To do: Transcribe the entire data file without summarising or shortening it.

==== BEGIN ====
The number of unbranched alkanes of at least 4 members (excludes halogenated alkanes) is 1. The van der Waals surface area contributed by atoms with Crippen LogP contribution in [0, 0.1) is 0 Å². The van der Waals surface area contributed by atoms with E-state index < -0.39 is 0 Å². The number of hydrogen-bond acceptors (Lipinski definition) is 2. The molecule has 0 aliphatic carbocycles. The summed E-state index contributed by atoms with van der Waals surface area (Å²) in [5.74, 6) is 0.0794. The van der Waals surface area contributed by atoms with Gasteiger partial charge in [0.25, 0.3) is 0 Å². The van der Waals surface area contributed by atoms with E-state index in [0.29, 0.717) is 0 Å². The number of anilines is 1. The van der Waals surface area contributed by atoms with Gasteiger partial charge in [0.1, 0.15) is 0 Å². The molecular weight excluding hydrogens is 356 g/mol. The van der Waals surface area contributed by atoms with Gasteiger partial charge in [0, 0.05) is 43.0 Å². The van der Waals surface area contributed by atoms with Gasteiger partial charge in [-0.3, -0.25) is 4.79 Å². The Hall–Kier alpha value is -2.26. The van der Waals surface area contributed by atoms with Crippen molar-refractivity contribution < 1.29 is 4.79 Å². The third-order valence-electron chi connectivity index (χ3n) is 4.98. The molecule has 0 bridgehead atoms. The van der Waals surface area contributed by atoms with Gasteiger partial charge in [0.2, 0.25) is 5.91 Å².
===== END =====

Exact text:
The number of unbranched alkanes of at least 4 members (excludes halogenated alkanes) is 1. The van der Waals surface area contributed by atoms with Crippen LogP contribution in [0, 0.1) is 0 Å². The van der Waals surface area contributed by atoms with E-state index < -0.39 is 0 Å². The number of hydrogen-bond acceptors (Lipinski definition) is 2. The molecule has 0 aliphatic carbocycles. The summed E-state index contributed by atoms with van der Waals surface area (Å²) in [5.74, 6) is 0.0794. The van der Waals surface area contributed by atoms with Gasteiger partial charge in [0.25, 0.3) is 0 Å². The van der Waals surface area contributed by atoms with E-state index in [0.29, 0.717) is 0 Å². The number of anilines is 1. The van der Waals surface area contributed by atoms with Gasteiger partial charge in [0.1, 0.15) is 0 Å². The molecular weight excluding hydrogens is 356 g/mol. The van der Waals surface area contributed by atoms with Gasteiger partial charge in [0, 0.05) is 43.0 Å². The van der Waals surface area contributed by atoms with Gasteiger partial charge in [-0.3, -0.25) is 4.79 Å². The Hall–Kier alpha value is -2.26. The van der Waals surface area contributed by atoms with Crippen molar-refractivity contribution < 1.29 is 4.79 Å². The third-order valence-electron chi connectivity index (χ3n) is 4.98. The molecule has 0 bridgehead atoms. The van der Waals surface area contributed by atoms with Gasteiger partial charge in [0.2, 0.25) is 5.91 Å².